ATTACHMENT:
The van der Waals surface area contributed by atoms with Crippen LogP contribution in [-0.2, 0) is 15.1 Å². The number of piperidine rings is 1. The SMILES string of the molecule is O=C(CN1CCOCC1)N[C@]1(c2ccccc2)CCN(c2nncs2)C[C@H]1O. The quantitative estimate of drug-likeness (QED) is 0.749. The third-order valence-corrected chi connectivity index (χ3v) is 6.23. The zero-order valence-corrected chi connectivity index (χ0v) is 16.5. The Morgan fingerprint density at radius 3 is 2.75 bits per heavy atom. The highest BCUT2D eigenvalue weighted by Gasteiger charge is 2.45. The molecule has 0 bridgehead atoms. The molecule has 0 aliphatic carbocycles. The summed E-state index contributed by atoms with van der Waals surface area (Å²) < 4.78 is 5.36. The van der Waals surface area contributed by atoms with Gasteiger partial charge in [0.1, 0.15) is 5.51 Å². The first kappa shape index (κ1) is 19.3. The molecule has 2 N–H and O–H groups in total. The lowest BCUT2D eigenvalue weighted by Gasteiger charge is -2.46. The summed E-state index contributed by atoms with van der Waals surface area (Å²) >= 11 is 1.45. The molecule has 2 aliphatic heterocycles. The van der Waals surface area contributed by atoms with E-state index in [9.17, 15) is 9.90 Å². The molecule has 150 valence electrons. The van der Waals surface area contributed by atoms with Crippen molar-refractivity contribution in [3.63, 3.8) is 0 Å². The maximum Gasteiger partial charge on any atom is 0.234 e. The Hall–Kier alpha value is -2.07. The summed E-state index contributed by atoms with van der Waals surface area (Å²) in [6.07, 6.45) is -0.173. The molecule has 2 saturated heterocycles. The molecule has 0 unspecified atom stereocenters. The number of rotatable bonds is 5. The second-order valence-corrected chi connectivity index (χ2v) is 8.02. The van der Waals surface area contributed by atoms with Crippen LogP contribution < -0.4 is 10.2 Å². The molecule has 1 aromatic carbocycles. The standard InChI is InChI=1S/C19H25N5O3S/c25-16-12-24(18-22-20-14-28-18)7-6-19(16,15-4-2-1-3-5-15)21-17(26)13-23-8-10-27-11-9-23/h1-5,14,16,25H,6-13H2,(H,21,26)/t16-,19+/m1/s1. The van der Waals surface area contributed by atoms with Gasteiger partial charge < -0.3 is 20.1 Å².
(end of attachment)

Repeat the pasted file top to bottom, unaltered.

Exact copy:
The van der Waals surface area contributed by atoms with Crippen LogP contribution in [-0.2, 0) is 15.1 Å². The number of piperidine rings is 1. The SMILES string of the molecule is O=C(CN1CCOCC1)N[C@]1(c2ccccc2)CCN(c2nncs2)C[C@H]1O. The quantitative estimate of drug-likeness (QED) is 0.749. The third-order valence-corrected chi connectivity index (χ3v) is 6.23. The zero-order valence-corrected chi connectivity index (χ0v) is 16.5. The Morgan fingerprint density at radius 3 is 2.75 bits per heavy atom. The highest BCUT2D eigenvalue weighted by Gasteiger charge is 2.45. The molecule has 0 bridgehead atoms. The molecule has 0 aliphatic carbocycles. The summed E-state index contributed by atoms with van der Waals surface area (Å²) < 4.78 is 5.36. The van der Waals surface area contributed by atoms with Gasteiger partial charge in [0.1, 0.15) is 5.51 Å². The first kappa shape index (κ1) is 19.3. The molecule has 2 N–H and O–H groups in total. The lowest BCUT2D eigenvalue weighted by Gasteiger charge is -2.46. The summed E-state index contributed by atoms with van der Waals surface area (Å²) >= 11 is 1.45. The molecule has 2 aliphatic heterocycles. The van der Waals surface area contributed by atoms with E-state index in [9.17, 15) is 9.90 Å². The molecule has 150 valence electrons. The van der Waals surface area contributed by atoms with Crippen molar-refractivity contribution in [3.63, 3.8) is 0 Å². The maximum Gasteiger partial charge on any atom is 0.234 e. The Hall–Kier alpha value is -2.07. The summed E-state index contributed by atoms with van der Waals surface area (Å²) in [6.07, 6.45) is -0.173. The molecule has 2 saturated heterocycles. The molecule has 0 unspecified atom stereocenters. The number of rotatable bonds is 5. The second-order valence-corrected chi connectivity index (χ2v) is 8.02. The van der Waals surface area contributed by atoms with Crippen LogP contribution < -0.4 is 10.2 Å². The molecule has 1 aromatic carbocycles. The standard InChI is InChI=1S/C19H25N5O3S/c25-16-12-24(18-22-20-14-28-18)7-6-19(16,15-4-2-1-3-5-15)21-17(26)13-23-8-10-27-11-9-23/h1-5,14,16,25H,6-13H2,(H,21,26)/t16-,19+/m1/s1. The van der Waals surface area contributed by atoms with Gasteiger partial charge < -0.3 is 20.1 Å².